Sunday Socials and Monday Marriages: Watching ‘Thikalaazcha Nischayam’

‘Thinkalaazcha Nischayam’ by Senna Hegde was recently released through the SonyLiv digital platform. It has been acclaimed for its energetic performances along with its timely humour. This is not exactly an attempt to review this film since it has been already reviewed by various eminent critics. Rather, this is a primary attempt to locate the ‘social’ in the movie and how it is influenced and informed by the interconnected social, religious, and political logic in a vernacular setting.

Though cultural mediations in the movie are often accompanied by various connotations- linguistic, social, political, and genderwise- it is the gender aspect of it which have invited the attention of almost all the related reviews. Most of the reviews analyses this cinema as the story of a patriarchal father in a regressive household setting trying to assert his masculinity, which was hurt by his elder daughter’s decision to marry against his wish, by marrying off his younger daughter to a gulf-migrant youth. Some of them even criticized the movie for not being intact with the gender question by including its minute interplays in the household. While all of these analyses seem to be raising genuine concerns, This article attempts to fill the gaps in these analyses which tries to mistake the manifestations of certain conditions as the very condition itself.

The movie starts by thanking ‘Kanhangad’ and ‘Thoyammal’ along with the ‘people of attenganam, kodoth and Kasargod’. While it is not that unusual to thank people and places before the movie, it acts as a vital entry point since the people and places appear as the crucial markers in the further narrative of the movie. The opening scene of the movie starts with two men and their setting for a local drinking party, the police intervening it unknowingly and the further continuation of their work only to stop in front of an unexpected sight, and this sight is neither explained nor shown in the movie. The characters are not distinguishable by their appearance since they are shown without the intention of identification. There are distinct chatters and voice variations and even some names, but there are no identifiable faces. The police jeep at this scene is only the visible presence/representation of state throughout the entire narrative. The face-less spaces are marked by their strong vernacular affinities, which is visible in the way in which they give directions to the familiar policemen.

The movie was appreciated in most of the film circles for its realistic portrayal of ‘traditional’, ‘innocent’ rural life. Most of these opinions, reviews and discussions have accepted these categories of ‘rural’, ‘realistic’ and ‘traditional’ and the attributions such as ‘innocent’ as normative without critically interrogating them. The ‘rural’ is always presented in synonymous with ‘innocence’, in contrast to the ‘cruel, inhumane urban’ in numerous movies as much as that it can be even considered as a genre. The ‘rural’ innocence and the urban cruelty is in fact the tensions with modernity and modern values and the approaches of negative/positive attributions are often the results of the anxieties of traditional (landed) class/caste with the expanding/ widening world which often produces spaces for the raise of new subjectivities, desires and aspirations of a class which was denied of all the pleasures of it earlier. Interestingly, this movie also brings in a rural/urban dichotomy, though at the end, where Manisha, the young girlfriend of Sujith, enters into a tense or ‘real’ scene. Her speech and act are presented as a ‘representative’ of the ‘absurd’ urban (values), which is meant to be mocked and laughed at according to the entire schema of narratives unfolded till that scene.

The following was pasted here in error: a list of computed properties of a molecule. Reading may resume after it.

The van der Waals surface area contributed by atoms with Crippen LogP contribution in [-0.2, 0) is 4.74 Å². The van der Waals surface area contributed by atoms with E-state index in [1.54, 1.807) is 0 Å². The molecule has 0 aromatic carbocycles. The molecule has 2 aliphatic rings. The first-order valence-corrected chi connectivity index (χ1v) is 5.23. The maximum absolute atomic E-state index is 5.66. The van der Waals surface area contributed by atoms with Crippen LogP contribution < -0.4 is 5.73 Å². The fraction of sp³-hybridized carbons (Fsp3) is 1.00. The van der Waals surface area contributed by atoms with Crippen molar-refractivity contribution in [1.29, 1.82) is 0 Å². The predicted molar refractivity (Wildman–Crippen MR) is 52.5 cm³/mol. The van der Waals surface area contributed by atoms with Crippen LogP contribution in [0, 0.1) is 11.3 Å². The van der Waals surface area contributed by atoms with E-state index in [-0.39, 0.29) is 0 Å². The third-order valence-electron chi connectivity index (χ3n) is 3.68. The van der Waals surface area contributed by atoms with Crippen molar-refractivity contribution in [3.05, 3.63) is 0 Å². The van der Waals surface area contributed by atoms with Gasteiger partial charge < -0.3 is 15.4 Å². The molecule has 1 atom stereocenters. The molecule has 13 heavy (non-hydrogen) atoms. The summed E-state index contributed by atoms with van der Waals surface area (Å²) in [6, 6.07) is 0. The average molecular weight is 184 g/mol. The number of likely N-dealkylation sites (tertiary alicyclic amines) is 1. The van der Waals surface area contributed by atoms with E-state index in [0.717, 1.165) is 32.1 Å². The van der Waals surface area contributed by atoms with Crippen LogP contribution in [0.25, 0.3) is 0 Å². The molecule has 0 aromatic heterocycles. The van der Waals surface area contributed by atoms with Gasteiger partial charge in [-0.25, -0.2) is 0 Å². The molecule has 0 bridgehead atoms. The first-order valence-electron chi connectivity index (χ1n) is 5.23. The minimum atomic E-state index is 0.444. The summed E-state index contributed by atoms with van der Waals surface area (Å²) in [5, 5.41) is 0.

Madhava Prasad remarks that ‘fictional tales can be located in cities and not in villages’. For him, the city is ‘capable of containing fictional narratives’ for it is ‘experienced as a space inhabited by a reified population’ which is abstract in essence. While at the same time in a village, Prasad notes, ‘every individual’s position is clearly marked’ without empty spaces ‘where fictional characters can be placed’. Thus, it becomes impossible to locate individuals individually in the rural space since the interconnectedness binds them all together. Ratheesh, the lover of Suja, is not Ratheesh as such, but the son of Valsala Chechi who runs a tailor shop in the junction. Ratheesh and Suja are not independent individuals yet but connected to larger structures through indebtedness in various forms. This connectedness can be understood as an ‘everyday social’, as Guru and Sarukkai remark, as the ‘life as lived every day, by individuals who function within relationships with other individuals’. This consists of ‘various socialities of housewives, maids, children and countless everyday things and processes around us’. Here, in the movie, the entire narrative structure is expanded through this very interconnectedness and the immediate moments which are informed by this connectedness, whether it’s through formal affiliations such as family and relatives or through informal relationships such as friendships and essential services.

These tensions and slippery engagements with modernity along with the minute reconfigurations of socials and repercussions of it cannot be merely contained into a gender-patriarchy or submission/oppression lens. But rather, it requires larger frameworks in order to expand this gender question along with the interconnected realities- linguistic, cultural and socio-political- into a holistic manner. Thus, ‘Thinkalaazcha Nischayam’ appears as an interesting watch for everyone who is looking for new terrains of storytelling.